50 HVS Forecast of Hotel Component Net Income 4-6 RevPAR also declined in 2005, but the trend-line turned upward again in 2006 and Overall, the trends are indicative of a relatively healthy and stable market environment. Although supply growth exceeded demand growth over the historical period, strong average rate growth was an offsetting factor, allowing for average annual RevPAR growth of 4.4%, above the general rate of inflation over the same period. As noted, the previous survey pertains to a total of 12 hotels with a current room count of 2,185 rooms. This population of hotels matches the set we ve reviewed in greater detail later in this section, though the room count associated with our analysis equates to 2,137. Destination resorts are notorious for their constantly changing room counts, gaps in reporting, and variations in rentable inventory to the capricious inclusion or exclusion of quasi hotel room products such as on-site town-homes and condominiums. In the broader scheme of this analysis, the variations are not relevant; the overall trends presented above are still highly reliable and representative of broader market trends. Demand Cycles Smith Travel Research has also provided the previous aggregate market data by day of week and month of the year. The following table presents a summation of this data for the twelve months ending January 2008.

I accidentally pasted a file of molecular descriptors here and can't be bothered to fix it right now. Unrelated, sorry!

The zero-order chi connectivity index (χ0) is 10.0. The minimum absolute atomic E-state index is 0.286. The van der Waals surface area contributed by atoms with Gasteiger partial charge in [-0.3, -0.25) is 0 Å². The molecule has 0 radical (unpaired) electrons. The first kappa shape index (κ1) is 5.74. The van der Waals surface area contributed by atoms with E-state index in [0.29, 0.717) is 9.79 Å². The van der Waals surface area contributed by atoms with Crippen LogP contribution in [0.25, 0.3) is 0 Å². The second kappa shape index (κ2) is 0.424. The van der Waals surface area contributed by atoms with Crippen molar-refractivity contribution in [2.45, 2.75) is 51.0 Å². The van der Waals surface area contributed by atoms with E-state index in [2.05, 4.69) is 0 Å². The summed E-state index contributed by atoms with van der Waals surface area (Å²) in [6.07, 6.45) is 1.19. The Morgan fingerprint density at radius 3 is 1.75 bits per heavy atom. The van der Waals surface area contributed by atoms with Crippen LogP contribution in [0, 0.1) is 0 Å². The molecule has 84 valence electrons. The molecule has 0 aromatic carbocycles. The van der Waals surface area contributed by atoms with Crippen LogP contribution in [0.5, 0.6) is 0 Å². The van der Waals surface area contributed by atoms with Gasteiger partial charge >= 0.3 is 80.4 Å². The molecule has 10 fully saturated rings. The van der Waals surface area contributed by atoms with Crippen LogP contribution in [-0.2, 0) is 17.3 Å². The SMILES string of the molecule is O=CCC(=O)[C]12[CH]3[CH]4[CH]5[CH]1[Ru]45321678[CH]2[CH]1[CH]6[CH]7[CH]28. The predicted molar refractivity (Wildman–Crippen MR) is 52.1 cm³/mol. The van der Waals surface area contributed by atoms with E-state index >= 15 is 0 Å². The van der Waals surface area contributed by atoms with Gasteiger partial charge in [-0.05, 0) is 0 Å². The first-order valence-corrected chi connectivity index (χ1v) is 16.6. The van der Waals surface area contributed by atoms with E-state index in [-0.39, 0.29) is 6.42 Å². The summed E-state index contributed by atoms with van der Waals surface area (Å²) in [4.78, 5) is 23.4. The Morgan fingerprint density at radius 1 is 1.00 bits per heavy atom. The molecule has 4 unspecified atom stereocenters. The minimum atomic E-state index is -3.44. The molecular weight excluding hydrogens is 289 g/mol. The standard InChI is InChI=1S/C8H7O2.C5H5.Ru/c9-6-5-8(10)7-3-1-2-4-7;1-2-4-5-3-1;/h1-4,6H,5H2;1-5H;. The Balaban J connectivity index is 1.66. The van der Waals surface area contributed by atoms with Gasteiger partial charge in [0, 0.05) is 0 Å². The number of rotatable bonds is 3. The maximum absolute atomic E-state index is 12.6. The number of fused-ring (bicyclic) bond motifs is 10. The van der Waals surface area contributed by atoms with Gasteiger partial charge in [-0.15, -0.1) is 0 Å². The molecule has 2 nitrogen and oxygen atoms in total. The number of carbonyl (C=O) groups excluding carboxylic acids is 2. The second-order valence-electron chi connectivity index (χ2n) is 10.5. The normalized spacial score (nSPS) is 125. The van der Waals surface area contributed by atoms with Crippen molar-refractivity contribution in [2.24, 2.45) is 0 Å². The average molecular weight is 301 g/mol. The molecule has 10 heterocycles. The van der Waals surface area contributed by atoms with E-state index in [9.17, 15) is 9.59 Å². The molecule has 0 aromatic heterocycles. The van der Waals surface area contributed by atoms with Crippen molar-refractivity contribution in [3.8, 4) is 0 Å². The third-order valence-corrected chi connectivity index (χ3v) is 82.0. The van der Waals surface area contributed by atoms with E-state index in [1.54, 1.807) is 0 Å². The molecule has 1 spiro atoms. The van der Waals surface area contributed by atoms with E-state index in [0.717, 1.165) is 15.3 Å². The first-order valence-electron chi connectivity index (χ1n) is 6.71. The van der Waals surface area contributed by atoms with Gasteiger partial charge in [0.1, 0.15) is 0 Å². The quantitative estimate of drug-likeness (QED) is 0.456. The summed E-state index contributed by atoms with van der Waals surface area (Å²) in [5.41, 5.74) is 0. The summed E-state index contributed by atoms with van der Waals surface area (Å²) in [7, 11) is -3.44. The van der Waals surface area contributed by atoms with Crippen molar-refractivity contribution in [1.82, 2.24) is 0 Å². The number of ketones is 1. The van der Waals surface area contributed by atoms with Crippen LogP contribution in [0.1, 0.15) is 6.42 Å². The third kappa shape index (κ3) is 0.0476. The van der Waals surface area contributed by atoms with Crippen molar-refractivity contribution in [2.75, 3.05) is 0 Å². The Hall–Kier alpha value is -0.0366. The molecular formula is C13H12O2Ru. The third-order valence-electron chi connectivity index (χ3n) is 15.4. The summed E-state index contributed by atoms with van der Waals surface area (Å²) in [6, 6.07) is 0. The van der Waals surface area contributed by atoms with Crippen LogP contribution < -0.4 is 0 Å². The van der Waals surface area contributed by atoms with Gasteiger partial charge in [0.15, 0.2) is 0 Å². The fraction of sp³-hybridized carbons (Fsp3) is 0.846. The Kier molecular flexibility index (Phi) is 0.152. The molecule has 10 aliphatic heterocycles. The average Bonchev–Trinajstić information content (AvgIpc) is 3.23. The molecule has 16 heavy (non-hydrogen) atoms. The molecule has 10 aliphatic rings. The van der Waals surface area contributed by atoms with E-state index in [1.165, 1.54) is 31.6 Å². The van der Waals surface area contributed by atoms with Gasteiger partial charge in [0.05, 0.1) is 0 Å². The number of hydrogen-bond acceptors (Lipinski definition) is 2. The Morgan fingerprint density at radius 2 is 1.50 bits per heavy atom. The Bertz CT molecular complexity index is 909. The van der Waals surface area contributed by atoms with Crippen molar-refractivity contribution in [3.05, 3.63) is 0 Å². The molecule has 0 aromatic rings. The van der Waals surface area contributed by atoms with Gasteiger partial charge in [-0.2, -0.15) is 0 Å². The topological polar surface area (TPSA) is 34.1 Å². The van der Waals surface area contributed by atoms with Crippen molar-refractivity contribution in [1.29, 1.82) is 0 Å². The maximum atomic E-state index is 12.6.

51 HVS Forecast of Hotel Component Net Income 4-7 Weekly and Monthly Demand Cycles Occupancy Month Sunday Monday Tuesday Wednesday Thursday Friday Saturday Total Month Feb % 41.5 % 45.4 % 45.2 % 42.8 % 57.7 % 65.1 % 47.6 % Mar Apr May Jun Jul Aug Sep Oct Nov Dec Jan Average 44.8 % 54.5 % 58.9 % 59.6 % 58.1 % 66.0 % 71.7 % 59.1 % Average Rate Month Sunday Monday Tuesday Wednesday Thursday Friday Saturday Total Month Feb - 07 $ $ $ $ $ $ $ $ Mar Apr May Jun Jul Aug Sep Oct Nov Dec Jan Average $ $ $ $ $ $ $ $ Source: Smith Travel Research By month, the subject lodging market posted its strongest occupancy results in July, August, September, and October; its weakest results (below 50%) in December, January, February, and April; with March, May, June, and November serving as a shoulder period. In terms of pricing, the peak months